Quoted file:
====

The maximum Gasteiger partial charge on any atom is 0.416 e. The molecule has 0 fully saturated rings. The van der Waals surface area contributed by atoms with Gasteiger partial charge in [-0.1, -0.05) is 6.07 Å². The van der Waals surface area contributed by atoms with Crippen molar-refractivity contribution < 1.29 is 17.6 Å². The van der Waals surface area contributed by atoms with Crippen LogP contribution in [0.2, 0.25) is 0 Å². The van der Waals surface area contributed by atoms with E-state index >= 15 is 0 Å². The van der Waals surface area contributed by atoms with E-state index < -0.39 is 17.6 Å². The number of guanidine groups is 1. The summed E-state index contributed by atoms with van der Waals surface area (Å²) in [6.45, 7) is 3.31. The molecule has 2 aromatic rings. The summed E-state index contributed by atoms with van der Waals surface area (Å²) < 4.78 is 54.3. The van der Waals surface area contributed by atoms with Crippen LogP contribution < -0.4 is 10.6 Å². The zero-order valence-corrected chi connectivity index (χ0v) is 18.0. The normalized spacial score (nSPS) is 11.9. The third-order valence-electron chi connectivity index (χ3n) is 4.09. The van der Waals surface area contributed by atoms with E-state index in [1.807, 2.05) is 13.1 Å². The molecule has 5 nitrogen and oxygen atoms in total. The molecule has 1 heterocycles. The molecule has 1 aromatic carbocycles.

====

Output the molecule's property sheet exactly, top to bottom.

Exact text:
The maximum Gasteiger partial charge on any atom is 0.416 e. The molecule has 0 fully saturated rings. The van der Waals surface area contributed by atoms with Gasteiger partial charge in [-0.1, -0.05) is 6.07 Å². The van der Waals surface area contributed by atoms with Crippen molar-refractivity contribution < 1.29 is 17.6 Å². The van der Waals surface area contributed by atoms with Crippen LogP contribution in [0.2, 0.25) is 0 Å². The van der Waals surface area contributed by atoms with E-state index >= 15 is 0 Å². The van der Waals surface area contributed by atoms with E-state index < -0.39 is 17.6 Å². The number of guanidine groups is 1. The summed E-state index contributed by atoms with van der Waals surface area (Å²) in [6.45, 7) is 3.31. The molecule has 2 aromatic rings. The summed E-state index contributed by atoms with van der Waals surface area (Å²) < 4.78 is 54.3. The van der Waals surface area contributed by atoms with Crippen LogP contribution < -0.4 is 10.6 Å². The zero-order valence-corrected chi connectivity index (χ0v) is 18.0. The normalized spacial score (nSPS) is 11.9. The third-order valence-electron chi connectivity index (χ3n) is 4.09. The van der Waals surface area contributed by atoms with E-state index in [1.807, 2.05) is 13.1 Å². The molecule has 5 nitrogen and oxygen atoms in total. The molecule has 1 heterocycles. The molecule has 1 aromatic carbocycles.